“Rejoice in the Lord always. I will say it again: Rejoice! Let your gentleness be evident to all. The Lord is near. Do not be anxious about anything, but in everything, by prayer and petition, with thanksgiving, present your requests to God. And the peace of God, which transcends all understanding, will guard your hearts and your minds in Christ Jesus” (Phil 4:4-7).
If believers begin to experience the indwelling power and transforming effect of the Holy Spirit in their lives, they will begin to taste a joy that transcends one’s particular circumstances. Remember Paul is writing from prison to believers being threatened and persecuted by the power brokers of the Roman Empire. Still, Paul urges Christians to rejoice (it is an imperative). He repeats himself followed by his concern for their witness to the onlooking world. As people observe these followers of Jesus what do we want them to see in our lives? Here’s how one commentary addresses it:
“Joy, unmitigated, untrammeled joy, is–or at least should be–the distinctive mark of the believer in Christ Jesus. The wearing of black and the long face, which so often came to typify some later expressions of Christian piety, are totally foreign to Paul’s version; Paul the theologian of grace is equally the theologian of joy. Christian joy does not come and go with one’s circumstances; rather it is predicated altogether on one’s relationship with the Lord and is thus an abiding, deeply spiritual quality of life” (IVP New Testament Commentary).
This “abiding, deeply spiritual quality of life” is rooted in the conviction that “The Lord is near” — both in the sense that (a) His comforting presence is nearby when we call out in “prayer and petition” during anxiety-inducing circumstances and (b) in the eschatological sense of his imminent Second Coming to make all things right. Jesus is our example again here. Jesus constantly brought prayers and petitions before his Father in Heaven and taught the disciples not to worry:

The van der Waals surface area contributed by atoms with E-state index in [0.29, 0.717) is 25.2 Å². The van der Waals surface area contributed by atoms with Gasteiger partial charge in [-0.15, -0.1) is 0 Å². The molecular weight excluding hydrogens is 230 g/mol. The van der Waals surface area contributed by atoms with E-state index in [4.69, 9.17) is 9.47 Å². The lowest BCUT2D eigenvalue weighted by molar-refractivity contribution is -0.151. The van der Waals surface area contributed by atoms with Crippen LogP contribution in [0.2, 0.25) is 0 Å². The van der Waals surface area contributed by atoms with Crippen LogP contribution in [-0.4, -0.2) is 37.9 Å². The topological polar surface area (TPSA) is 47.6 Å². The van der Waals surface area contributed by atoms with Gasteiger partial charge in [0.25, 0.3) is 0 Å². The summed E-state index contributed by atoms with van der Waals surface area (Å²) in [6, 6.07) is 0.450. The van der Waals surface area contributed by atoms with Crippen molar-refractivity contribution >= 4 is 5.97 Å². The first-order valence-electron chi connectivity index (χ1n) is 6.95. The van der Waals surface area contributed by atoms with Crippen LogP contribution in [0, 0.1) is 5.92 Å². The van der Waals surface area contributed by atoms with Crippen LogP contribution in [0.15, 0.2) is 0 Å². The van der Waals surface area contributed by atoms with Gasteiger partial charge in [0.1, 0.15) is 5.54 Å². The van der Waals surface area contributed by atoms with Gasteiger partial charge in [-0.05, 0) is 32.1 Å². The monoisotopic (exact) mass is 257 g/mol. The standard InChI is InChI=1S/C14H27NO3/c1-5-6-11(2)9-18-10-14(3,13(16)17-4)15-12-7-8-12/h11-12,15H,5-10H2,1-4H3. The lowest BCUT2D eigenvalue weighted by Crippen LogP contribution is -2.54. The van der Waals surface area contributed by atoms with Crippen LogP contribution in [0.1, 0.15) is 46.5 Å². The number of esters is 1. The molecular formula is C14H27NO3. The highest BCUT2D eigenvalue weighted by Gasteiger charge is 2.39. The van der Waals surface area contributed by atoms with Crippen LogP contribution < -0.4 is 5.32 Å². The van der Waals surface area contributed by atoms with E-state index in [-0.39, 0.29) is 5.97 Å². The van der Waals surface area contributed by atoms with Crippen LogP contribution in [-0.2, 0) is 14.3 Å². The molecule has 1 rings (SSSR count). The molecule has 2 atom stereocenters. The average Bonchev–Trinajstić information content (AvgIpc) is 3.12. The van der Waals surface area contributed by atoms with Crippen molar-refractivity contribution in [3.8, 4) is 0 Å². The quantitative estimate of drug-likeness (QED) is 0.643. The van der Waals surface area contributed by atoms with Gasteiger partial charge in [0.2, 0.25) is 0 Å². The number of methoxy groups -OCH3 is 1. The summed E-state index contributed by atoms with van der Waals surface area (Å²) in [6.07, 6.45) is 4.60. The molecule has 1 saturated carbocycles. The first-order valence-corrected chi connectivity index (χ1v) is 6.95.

“Therefore I tell you, do not worry about your life, what you will eat or drink; or about your body, what you will wear. Is not life more important than food, and the body more important than clothes? Look at the birds of the air; they do not sow or reap or store away in barns, and yet your heavenly Father feeds them. Are you not much more valuable than they? Who of you by worrying can add a single hour to his life” (Matt 6:25-27)?
The best anecdote for anxiety is persistent prayer and utter dependence on God in all times and circumstances. Paul tells us that communion with and dependence on God leads to the experience of the peace of God “that transcends all understanding.” Just as this marvelous peace is beyond understanding, so to it is beyond describing in words. But those of us who have experienced God’s calming peace amidst the personal storms of our own lives can testify that Paul’s words are true.
Never has this supernatural, unexplainable “peace of God” been more apparent than when people of faith are grieving the loss of loved ones. Despite great loss and sadness, there is a peace that prevails in the hearts of the faithful rooted in the hope and promises of God in Christ. This is a peace, Jesus reminds us, that is quite out of this world: “I’m leaving you peace. I’m giving you my peace. I don’t give you the kind of peace that the world gives. So don’t be troubled or cowardly” (John 14:27).
Finally, this peace is not merely a meek, comforting force in our lives. The peace of God serves as a military garrison standing guard over our “hearts and minds” — our innermost being — protecting us from the onslaught of fear, doubt, anxiety and despair. This peace has “the Prince of Peace” as it’s source and goal, and as with everything else with Paul this gift is ours “in Christ Jesus.”